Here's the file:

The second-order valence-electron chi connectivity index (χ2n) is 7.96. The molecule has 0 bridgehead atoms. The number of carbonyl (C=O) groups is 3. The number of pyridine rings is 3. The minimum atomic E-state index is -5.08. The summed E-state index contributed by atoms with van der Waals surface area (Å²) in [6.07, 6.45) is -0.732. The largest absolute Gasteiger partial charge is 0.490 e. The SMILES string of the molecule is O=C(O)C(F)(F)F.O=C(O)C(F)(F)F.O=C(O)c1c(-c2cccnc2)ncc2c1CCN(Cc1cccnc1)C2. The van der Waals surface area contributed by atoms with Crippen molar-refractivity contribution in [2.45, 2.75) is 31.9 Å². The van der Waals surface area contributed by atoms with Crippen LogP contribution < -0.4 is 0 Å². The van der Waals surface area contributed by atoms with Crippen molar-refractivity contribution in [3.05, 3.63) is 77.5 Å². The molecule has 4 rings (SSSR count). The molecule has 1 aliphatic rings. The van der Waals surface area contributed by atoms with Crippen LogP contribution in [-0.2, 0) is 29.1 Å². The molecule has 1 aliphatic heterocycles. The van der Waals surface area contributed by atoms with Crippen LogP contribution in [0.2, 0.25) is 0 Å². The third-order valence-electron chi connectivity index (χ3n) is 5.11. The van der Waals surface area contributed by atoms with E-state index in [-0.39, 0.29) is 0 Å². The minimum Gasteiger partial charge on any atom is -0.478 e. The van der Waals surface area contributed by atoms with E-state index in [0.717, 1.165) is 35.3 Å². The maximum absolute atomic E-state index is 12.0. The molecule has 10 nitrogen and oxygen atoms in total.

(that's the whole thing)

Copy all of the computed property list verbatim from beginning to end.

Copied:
The second-order valence-electron chi connectivity index (χ2n) is 7.96. The molecule has 0 bridgehead atoms. The number of carbonyl (C=O) groups is 3. The number of pyridine rings is 3. The minimum atomic E-state index is -5.08. The summed E-state index contributed by atoms with van der Waals surface area (Å²) in [6.07, 6.45) is -0.732. The largest absolute Gasteiger partial charge is 0.490 e. The SMILES string of the molecule is O=C(O)C(F)(F)F.O=C(O)C(F)(F)F.O=C(O)c1c(-c2cccnc2)ncc2c1CCN(Cc1cccnc1)C2. The van der Waals surface area contributed by atoms with Crippen molar-refractivity contribution in [2.45, 2.75) is 31.9 Å². The van der Waals surface area contributed by atoms with Crippen LogP contribution < -0.4 is 0 Å². The van der Waals surface area contributed by atoms with Crippen molar-refractivity contribution in [3.05, 3.63) is 77.5 Å². The molecule has 4 rings (SSSR count). The molecule has 1 aliphatic rings. The van der Waals surface area contributed by atoms with Crippen LogP contribution in [-0.2, 0) is 29.1 Å². The molecule has 1 aliphatic heterocycles. The van der Waals surface area contributed by atoms with Crippen LogP contribution in [0.2, 0.25) is 0 Å². The third-order valence-electron chi connectivity index (χ3n) is 5.11. The van der Waals surface area contributed by atoms with E-state index in [-0.39, 0.29) is 0 Å². The minimum Gasteiger partial charge on any atom is -0.478 e. The van der Waals surface area contributed by atoms with E-state index in [0.717, 1.165) is 35.3 Å². The maximum absolute atomic E-state index is 12.0. The molecule has 10 nitrogen and oxygen atoms in total.